I have been noticing variation in American Pipit for many years, and last month I had the opportunity to photograph a small flock. The photos here are of three randomly selected individuals in that flock, all taken within a few minutes on October 27, 2014 in Acton, MA.
The differences in color are striking: compare the color of the underparts (and contrast between flanks and back), the boldness of streaking on the breast, and the pattern on the face.
Are these three different subspecies?
According to the descriptions of accepted subspecies (e.g. in Pyle 1997) I might identify bird B, the most heavily streaked, as eastern rubescens, and bird A, paler, as western pacificus. For bird C, the most richly-colored with sparse streaks, I could at least consider the possibility of montane alticola, although that subspecies should be paler. When I’ve studied pipits in California and Texas in the past that’s just how I’ve handled the variation. The problem is that in Massachusetts, unlike western states, only rubescens is expected based on range, and any of the others should be extremely rare. I know from observations over the last few years that this range of plumage variation is typical of every flock I study, and I doubt that Massachusetts is regularly getting mixed flocks that include pipits from across the continent.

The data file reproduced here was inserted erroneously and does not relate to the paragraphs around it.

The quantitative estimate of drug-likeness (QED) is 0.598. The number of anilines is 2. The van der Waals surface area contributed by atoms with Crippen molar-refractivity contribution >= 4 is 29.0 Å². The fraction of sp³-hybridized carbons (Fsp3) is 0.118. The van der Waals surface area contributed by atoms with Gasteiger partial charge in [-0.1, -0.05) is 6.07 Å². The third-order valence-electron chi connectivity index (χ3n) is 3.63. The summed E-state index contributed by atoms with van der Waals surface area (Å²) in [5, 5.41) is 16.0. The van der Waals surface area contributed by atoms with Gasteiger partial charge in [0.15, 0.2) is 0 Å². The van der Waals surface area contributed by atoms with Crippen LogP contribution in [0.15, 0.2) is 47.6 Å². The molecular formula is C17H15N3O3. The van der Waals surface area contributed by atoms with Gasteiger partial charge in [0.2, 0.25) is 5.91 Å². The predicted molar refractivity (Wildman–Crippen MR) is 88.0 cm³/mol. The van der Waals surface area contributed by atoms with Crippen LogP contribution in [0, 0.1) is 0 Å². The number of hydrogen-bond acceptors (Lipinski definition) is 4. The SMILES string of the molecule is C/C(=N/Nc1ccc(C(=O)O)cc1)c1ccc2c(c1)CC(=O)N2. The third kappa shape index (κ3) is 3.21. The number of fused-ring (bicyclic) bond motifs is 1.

Are they different ages or sexes?
Pyle (1997) mentions only molt limits and relative wear as a means of ageing, and only measurements as a means of sexing. He does suggest that females average heavier streaking than males (in breeding plumage). If that is true then it’s possible that bird B is a female and bird A is a male, but that’s just an idea that needs testing, and it doesn’t explain the differences in overall color or face pattern.
Is this just individual variation?
That’s the only answer left, and maybe it’s the right one. I resist it, though, partly because it calls the described subspecies into question, and partly because this is so much more variation than I see in other species. Think about Savannah Sparrow or Horned Lark, two other small ground-dwelling songbirds, in which tiny differences in overall color and pattern (much smaller than are shown by these three pipits) are consistent across large regions and lead to the naming of multiple subspecies.
If this is just individual variation, and American Pipit is the most variably-colored songbird on the continent, that leads to lots of other questions. And that’s what makes birding so endlessly fun and challenging.